• Australia is facing a critical shortage of donated tissue, including skin, bones, heart valves and tendons. “We’re short in everything, absolutely everything,” Donor Tissue Bank of Victoria senior scientist Kellie Hamilton said.
• The Big Red Kidney Bus, a mobile dialysis unit which visits holiday spots across Victoria hopes to expand, after giving more than 300 dialysis patients and their families the freedom to travel in its first year of operation.
• A team of Australian and international researchers have discovered how the use of nanomedicine could make it easier to detect cancer, deliver drugs to tumours and arm surgeons with greater accuracy when operating.
News on Health Professional Radio. Today is the 12th January 2016. Read by Rebecca Foster. Health News
Australia is facing a critical shortage of donated tissue, including skin, bones, heart valves and tendons.
“We’re short in everything, absolutely everything,” Donor Tissue Bank of Victoria senior scientist Kellie Hamilton said.
“We desperately need skin to be able to treat burns. We’re coming into bushfire season and that’s always a critical time for us.”
Kate Sanderson was racing in an ultra-marathon in Western Australia’s Kimberley four years ago when she received burns to 65 per cent of her body after becoming caught in a fire.
Ms Sanderson spent six months in hospital in Melbourne where she received dozens of life-saving skin grafts.
There was enough skin in Victoria to treat her burns, but fellow runner Turia Pitt was less fortunate.
Her doctors in NSW were forced to import skin from the USA which was then held up at the airport — putting her life at risk due to infection.
According to 2014 figures … only 165 people donated skin in Australia.
The Tissue Bank said they frequently ran out of skin.
Human skin, which is the best option for seriously burnt patients because synthetic tissue has no resistance to bacteria, is retrieved after a person has died and often it is the family who decides whether to donate.
Burns surgeon Heather Cleland said many people were reluctant to tick the box for skin donation because they thought they would be stripped of their skin.
She said donating involved removing a small patch of skin from the back and upper legs.
A mobile dialysis unit which visits holiday spots across Victoria hopes to expand, after giving more than 300 dialysis patients and their families the freedom to travel in its first year of operation.
The Big Red Kidney Bus, operated by Kidney Health Australia (KHA), is the only one of its kind, and its services are in high demand.
Located for six weeks in caravan parks in Victoria, KHA said it took 327 bookings from patients in its first year.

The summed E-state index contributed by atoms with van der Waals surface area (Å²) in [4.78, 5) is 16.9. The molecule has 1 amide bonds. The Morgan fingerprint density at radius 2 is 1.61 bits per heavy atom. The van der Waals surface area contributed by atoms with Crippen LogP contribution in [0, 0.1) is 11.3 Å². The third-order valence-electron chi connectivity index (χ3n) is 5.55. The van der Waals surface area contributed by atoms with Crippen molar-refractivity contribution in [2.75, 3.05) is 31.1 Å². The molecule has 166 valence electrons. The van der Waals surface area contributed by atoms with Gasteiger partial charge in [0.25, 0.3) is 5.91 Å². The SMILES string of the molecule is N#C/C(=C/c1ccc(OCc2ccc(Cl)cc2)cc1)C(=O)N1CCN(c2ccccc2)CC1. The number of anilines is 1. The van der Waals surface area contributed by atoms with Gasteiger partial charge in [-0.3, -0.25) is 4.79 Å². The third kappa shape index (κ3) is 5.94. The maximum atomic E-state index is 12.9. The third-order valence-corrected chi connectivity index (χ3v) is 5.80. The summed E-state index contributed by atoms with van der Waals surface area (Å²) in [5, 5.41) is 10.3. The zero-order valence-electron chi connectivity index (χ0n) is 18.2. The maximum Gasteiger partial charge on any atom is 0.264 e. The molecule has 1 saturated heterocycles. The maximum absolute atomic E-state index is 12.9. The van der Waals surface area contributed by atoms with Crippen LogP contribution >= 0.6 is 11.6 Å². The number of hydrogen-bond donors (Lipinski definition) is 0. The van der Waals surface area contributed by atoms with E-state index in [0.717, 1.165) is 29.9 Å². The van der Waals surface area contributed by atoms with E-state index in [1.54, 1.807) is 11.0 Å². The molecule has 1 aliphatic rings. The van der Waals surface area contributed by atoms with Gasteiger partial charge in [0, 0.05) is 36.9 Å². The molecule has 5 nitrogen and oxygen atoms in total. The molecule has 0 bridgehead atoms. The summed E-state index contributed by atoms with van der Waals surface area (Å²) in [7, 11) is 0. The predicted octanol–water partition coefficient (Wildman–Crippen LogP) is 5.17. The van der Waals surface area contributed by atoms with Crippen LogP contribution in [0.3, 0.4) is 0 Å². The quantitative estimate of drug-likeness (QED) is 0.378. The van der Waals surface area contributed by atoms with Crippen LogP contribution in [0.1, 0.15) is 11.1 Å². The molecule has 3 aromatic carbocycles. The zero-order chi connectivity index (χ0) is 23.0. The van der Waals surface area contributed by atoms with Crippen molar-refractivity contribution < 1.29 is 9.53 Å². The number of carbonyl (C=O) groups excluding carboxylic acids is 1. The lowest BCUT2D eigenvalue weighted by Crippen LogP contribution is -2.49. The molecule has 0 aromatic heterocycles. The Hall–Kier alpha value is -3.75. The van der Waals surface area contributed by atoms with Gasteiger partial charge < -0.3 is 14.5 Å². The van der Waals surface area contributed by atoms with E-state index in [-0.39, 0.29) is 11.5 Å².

The bus, which contains three dialysis chairs for 12 people each week, is open for booking to all Australians on haemodialysis in hospital, satellite unit or on home haemodialysis.
Anne O’Brien from Sale in regional Victoria is one of 12,500 people across Australia with kidney disease who need dialysis treatment to stay alive.
For the past 15 years, she has visited a dialysis unit three times a week for treatment.
Ms O’Brien said relying on dialysis is a big impediment to travelling either to Melbourne, or visiting children interstate.
“A lot of units just cannot fit holiday patients in so this is an absolute bonus,” she said.
“It’s not an easy thing, and you have to be able to organise it well in advance”
Ms O’Brien visited the bus at the botanic gardens, and said the opportunity to come to Melbourne for a week was marvellous.
Some patients require dialysis three times a week for several hours a session to stay alive.
The idea for the bus came from a Gippsland dialysis patient, Vince Tripodi, who has since died – the bus’s licence plate, 1-Vince recognises his role.
Anne Wilson from KHA said there are plans to expand the program nationwide, but it is a complicated process.
A team of Australian and international researchers have discovered how the use of nanomedicine could make it easier to detect cancer, deliver drugs to tumours and arm surgeons with greater accuracy when operating.
The use of nanocrystals offers clearer images of cancer cells, which helps to improve surgical procedures, but the targeted approach can also speed up the recovery time for patients.
A benefit of the technology is that a patient can swallow a magnetised nanocrystal, a tiny microscopic ball that can be filled with a drug, and a magnetic resonance scanner can then be used to direct the nanocrystals to a tumour.
After that an energy source, such as an ultrasound, can be used to break open the nanocrystal to release the drug so it can treat the cancer.
Unlike conventional chemotherapy, which spreads widely through[out] the body and damages healthy parts, ingesting the nanocrystal reduces leaching of the drug throughout the body and reduces the side effects.
When a person is diagnosed with cancer, a biopsy of a cell or tissue is needed to detect the disease.
The hope behind this research is that the highly sensitive nanotechnology could be applied to diagnose cancer through blood, urine or saliva – a much less painful and invasive procedure for the patient.
Professor Dayong Jin from the University of Technology in Sydney said one significant benefit of nanotechnology was the ability to produce clearer imaging in surgery to allow greater accuracy on the operating table.
At present surgeons operating on patients tend to cut out more than just the tumour, to prevent the recurrence of cancer.
“But at the same time, once you cut more normal cells, you significantly affect the patient’s immune system,” Professor Jin said.
Professor Jin described the use of bodily fluids to carry the molecular drugs as a liquid gold opportunity.
The researchers – including a student from Macquarie University … – now plan to work with medical teams to roll out the technology on a wider scale.
The team’s paper has been published in the Journal Nature Communications.